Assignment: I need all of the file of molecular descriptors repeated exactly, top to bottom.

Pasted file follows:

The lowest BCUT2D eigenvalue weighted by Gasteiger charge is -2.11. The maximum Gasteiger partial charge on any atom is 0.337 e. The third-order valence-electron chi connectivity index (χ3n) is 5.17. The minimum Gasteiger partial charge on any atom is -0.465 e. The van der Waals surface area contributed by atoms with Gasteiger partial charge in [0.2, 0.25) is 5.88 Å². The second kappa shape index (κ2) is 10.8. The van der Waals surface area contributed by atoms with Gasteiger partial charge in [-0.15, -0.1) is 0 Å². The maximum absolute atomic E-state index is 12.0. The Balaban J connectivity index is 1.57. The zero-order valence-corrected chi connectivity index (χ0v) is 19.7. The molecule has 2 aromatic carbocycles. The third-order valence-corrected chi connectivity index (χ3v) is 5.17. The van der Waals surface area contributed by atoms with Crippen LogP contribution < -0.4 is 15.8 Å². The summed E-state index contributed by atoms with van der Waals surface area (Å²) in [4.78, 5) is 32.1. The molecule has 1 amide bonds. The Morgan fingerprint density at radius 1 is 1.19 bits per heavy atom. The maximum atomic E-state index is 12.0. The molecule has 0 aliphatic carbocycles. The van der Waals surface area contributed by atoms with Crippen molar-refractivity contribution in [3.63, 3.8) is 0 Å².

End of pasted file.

The lowest BCUT2D eigenvalue weighted by Gasteiger charge is -2.11. The maximum Gasteiger partial charge on any atom is 0.337 e. The third-order valence-electron chi connectivity index (χ3n) is 5.17. The minimum Gasteiger partial charge on any atom is -0.465 e. The van der Waals surface area contributed by atoms with Gasteiger partial charge in [0.2, 0.25) is 5.88 Å². The second kappa shape index (κ2) is 10.8. The van der Waals surface area contributed by atoms with Gasteiger partial charge in [-0.15, -0.1) is 0 Å². The maximum absolute atomic E-state index is 12.0. The Balaban J connectivity index is 1.57. The zero-order valence-corrected chi connectivity index (χ0v) is 19.7. The molecule has 2 aromatic carbocycles. The third-order valence-corrected chi connectivity index (χ3v) is 5.17. The van der Waals surface area contributed by atoms with Crippen LogP contribution < -0.4 is 15.8 Å². The summed E-state index contributed by atoms with van der Waals surface area (Å²) in [4.78, 5) is 32.1. The molecule has 1 amide bonds. The Morgan fingerprint density at radius 1 is 1.19 bits per heavy atom. The maximum atomic E-state index is 12.0. The molecule has 0 aliphatic carbocycles. The van der Waals surface area contributed by atoms with Crippen molar-refractivity contribution in [3.63, 3.8) is 0 Å².